[Interview] – Meeting the newly promoted CTO of Skylark Lasers
Skylark Lasers, formerly known as UniKLasers, has been an established R&D house in Edinburgh for more than 9 years.
Their experience is of working with single frequency lasers which are used in many different applications including holography and spectroscopy and they have specific experience in the quantum technology sector.
In part one of this industry interview we talk to Ben Szutor the newly promoted CTO of Skylark Lasers about technology roadmaps, prioritising developments and the vision for the recently rebranded Skylark Lasers.
Hi Ben, tell me a bit about yourself, your background and what you do.
Currently I am the Chief Technology Officer at Skylark Lasers. I have a master’s degree in Mechanical Engineering with specialisation in Fluid Dynamics from the University of Edinburgh and I completed my engineering doctorate at Heriot Watt University in 2022. That was an industrial PhD with my current company. I started with the company as a student and then I have developed through into my current role.
Excellent so quite a meteoric rise through the company in some senses.
Yes, which is only possible in a rapidly evolving company with the backing of an excellent team.
What are the challenges?
Well, there is a lot of learning involved in working for a small company as well as working for a high-tech Photonics company where you try to be a pioneer in your field. There is no given recipe as to how to build these lasers or what components to use, so you have to work with suppliers and different customers to define the product and its features. One of the main challenges is to keep up with the state-of-the-art, through industry discussions, scientific papers and generally it is important to be up to date with what the sector is up to. Identifying market niches and deciding on our competitive positioning are all based along the research we do. A second important aspect is based around people. We are an agile company here at Skylark, meaning that we don’t limit ourselves with job titles or prescribed tasks, everyone is encouraged to explore new ideas and fill in when necessary. For example, most recently as we have started shipping out a larger volume of lasers, all of us are involved in helping with packaging, labelling the lasers that go out of the door.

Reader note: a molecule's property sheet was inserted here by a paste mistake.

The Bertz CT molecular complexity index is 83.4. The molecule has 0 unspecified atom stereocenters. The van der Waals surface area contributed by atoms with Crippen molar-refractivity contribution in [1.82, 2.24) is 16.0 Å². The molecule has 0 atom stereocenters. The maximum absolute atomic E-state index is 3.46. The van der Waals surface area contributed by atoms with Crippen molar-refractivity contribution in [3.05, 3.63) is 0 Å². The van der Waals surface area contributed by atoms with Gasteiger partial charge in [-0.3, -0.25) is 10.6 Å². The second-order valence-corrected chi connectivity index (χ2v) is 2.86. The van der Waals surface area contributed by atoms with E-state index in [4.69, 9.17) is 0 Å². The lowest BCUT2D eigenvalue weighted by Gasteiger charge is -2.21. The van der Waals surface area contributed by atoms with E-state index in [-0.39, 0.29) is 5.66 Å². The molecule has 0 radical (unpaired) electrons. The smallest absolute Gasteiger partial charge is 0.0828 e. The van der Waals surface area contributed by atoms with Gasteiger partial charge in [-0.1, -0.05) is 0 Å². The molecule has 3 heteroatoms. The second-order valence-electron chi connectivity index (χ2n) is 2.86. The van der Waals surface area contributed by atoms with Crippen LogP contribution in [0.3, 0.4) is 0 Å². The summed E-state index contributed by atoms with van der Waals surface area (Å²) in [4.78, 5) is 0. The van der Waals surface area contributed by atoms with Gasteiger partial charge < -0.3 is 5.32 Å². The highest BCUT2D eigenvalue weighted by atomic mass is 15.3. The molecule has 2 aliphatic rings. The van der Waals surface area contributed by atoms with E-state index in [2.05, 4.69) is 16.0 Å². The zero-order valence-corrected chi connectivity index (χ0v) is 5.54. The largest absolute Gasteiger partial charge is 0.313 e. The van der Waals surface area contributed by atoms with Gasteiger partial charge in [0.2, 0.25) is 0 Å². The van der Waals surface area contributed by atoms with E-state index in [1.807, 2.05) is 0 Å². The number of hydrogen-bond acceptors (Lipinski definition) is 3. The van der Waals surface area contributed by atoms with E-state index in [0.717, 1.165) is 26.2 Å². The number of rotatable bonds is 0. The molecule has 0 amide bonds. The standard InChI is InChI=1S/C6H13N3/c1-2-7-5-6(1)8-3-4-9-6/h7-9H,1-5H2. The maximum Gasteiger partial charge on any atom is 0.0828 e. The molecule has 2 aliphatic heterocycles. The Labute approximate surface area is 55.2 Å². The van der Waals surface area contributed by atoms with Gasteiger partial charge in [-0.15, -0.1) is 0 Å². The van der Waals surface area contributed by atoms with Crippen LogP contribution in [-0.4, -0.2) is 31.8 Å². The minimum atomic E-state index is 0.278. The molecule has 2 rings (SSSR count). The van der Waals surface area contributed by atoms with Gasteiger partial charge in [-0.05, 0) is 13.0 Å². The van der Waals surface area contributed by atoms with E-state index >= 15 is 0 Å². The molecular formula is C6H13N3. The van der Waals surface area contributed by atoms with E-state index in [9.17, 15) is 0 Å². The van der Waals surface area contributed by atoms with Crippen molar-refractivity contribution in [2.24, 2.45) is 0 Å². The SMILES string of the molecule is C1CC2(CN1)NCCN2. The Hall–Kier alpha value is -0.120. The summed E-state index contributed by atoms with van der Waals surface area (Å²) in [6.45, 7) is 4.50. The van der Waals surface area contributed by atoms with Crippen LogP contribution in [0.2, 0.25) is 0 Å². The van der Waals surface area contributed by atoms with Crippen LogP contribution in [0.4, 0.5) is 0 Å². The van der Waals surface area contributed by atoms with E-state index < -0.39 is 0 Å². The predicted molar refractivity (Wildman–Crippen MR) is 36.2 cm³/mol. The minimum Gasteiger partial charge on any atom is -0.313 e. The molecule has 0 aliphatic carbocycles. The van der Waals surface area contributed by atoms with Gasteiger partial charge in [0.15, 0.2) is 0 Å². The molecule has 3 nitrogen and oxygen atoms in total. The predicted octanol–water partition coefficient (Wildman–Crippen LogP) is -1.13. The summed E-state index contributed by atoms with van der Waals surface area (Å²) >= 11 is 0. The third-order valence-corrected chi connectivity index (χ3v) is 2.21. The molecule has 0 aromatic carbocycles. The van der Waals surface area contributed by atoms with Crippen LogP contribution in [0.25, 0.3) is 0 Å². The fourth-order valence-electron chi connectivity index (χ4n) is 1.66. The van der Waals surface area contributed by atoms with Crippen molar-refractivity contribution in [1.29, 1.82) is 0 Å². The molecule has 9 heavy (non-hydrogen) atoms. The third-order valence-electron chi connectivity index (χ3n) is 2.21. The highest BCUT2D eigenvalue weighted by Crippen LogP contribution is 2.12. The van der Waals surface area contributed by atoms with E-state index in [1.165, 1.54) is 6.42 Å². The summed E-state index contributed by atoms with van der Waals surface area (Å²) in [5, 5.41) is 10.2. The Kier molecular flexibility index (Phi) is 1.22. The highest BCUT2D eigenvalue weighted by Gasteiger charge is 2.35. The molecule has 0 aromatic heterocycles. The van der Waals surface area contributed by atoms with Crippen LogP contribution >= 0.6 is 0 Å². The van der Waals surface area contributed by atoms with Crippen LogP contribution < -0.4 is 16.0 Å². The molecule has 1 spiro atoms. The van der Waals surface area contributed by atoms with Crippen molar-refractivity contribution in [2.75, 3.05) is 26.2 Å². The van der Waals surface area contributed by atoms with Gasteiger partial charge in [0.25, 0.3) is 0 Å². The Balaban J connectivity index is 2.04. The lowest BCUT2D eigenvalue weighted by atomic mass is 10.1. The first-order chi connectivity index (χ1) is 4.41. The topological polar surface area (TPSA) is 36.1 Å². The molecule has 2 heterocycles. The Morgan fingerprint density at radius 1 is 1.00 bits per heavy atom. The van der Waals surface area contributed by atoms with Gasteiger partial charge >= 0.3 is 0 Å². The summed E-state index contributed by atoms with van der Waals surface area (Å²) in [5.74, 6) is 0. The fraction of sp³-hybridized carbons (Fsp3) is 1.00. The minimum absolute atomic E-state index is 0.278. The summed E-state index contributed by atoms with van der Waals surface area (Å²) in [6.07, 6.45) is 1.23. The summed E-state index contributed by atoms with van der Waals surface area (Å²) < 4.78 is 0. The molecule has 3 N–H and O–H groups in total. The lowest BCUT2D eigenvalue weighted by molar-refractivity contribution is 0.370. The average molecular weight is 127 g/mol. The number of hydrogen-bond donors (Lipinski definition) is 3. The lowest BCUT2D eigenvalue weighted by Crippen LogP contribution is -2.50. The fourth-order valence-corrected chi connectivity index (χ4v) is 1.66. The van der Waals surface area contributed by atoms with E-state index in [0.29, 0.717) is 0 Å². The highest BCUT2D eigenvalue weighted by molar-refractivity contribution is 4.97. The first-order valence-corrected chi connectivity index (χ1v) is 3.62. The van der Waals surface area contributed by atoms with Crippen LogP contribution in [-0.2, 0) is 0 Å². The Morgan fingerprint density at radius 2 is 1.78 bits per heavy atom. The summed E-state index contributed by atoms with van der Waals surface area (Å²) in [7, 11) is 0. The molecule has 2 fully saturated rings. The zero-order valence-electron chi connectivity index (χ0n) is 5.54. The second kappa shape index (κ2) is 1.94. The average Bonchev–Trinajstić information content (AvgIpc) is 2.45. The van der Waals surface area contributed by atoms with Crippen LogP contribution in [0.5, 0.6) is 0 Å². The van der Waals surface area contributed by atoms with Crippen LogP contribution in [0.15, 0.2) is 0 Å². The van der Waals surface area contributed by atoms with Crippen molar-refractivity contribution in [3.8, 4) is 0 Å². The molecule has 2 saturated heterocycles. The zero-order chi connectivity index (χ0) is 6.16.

How do you select what developments you pursue?
The technology roadmap is a complex question, and it involves a lot of thinking, prioritising and team work. Ideas are usually first conceived from customer requirements or are purely based on brainstorming sessions. We circle ideas around and everyone can contribute to these ideas. The next step is to somehow evaluate these ideas, we like to do this numerically, assigning certain weighting to each opportunity, given considerations such as: how commercially viable something is, how easy it is to make? do we have the competencies to do it? how much it would cost or how long would it take? There are a lot of factors that play a part in the decision-making process and ultimately it is important to fit all of the smaller projects under a bigger programme or direction for the company. We strive to produce highly reliable and robust products, lasers with excellent properties on a small footprint, therefore it is generally an important consideration for us to put resources in activities that help our products become more efficient. At the end of the day we also explore lower TRL projects, and do fundamental research as much as we have capacity for.
There are quite a few interesting innovations going on and quite a lot that involve lasers so we had quite a few enquiries and discussions that involve LiDAR applications for time of flight measurements of wind speeds and weather forecasting. LiDAR is an interesting area that relies heavily on optical innovation, with wide-spread application areas in automotive, space and topography instrumentation.
We are quite focused on quantum technologies especially on quantum sensor development. Our lasers are inherently low-linewidth and with recent developments we are achieving more and more output power at specific atomic frequency lines. Quantum sensors have endless potential in positioning, navigation and timekeeping, enabling better accuracies and new features such as navigation in remote or hidden areas such as in tunnels or under water.
What is the vision for Skylark?
The company has just completed a full rebrand process, which is to show our commitment to transform our existing R&D functions into full-scale manufacturing. We shipped twice as many lasers to customers last year than the previous two years combined. We decided to use the tagline “Light you can trust” to demonstrate our key objective of supplying high-quality lasers based on our existing technology. Most recently we released two products in the ultraviolet wavelength range that generated a lot of interest from customers. Our 320 nm lasers were developed specifically for spectroscopy and lithography applications to offer an alternative to existing gas laser solutions. Our technology can deliver twice or three times the power, doing so at a smaller footprint, with a fraction of the electrical power required to run our lasers. Overall, providing a significant reduction in the cost of ownership of these products. These markets are huge covering both industrial and academic customers, with more than 100,000 gas lasers currently used. We have just begun this journey, supplying our products to major equipment manufacturers for testing and qualification.
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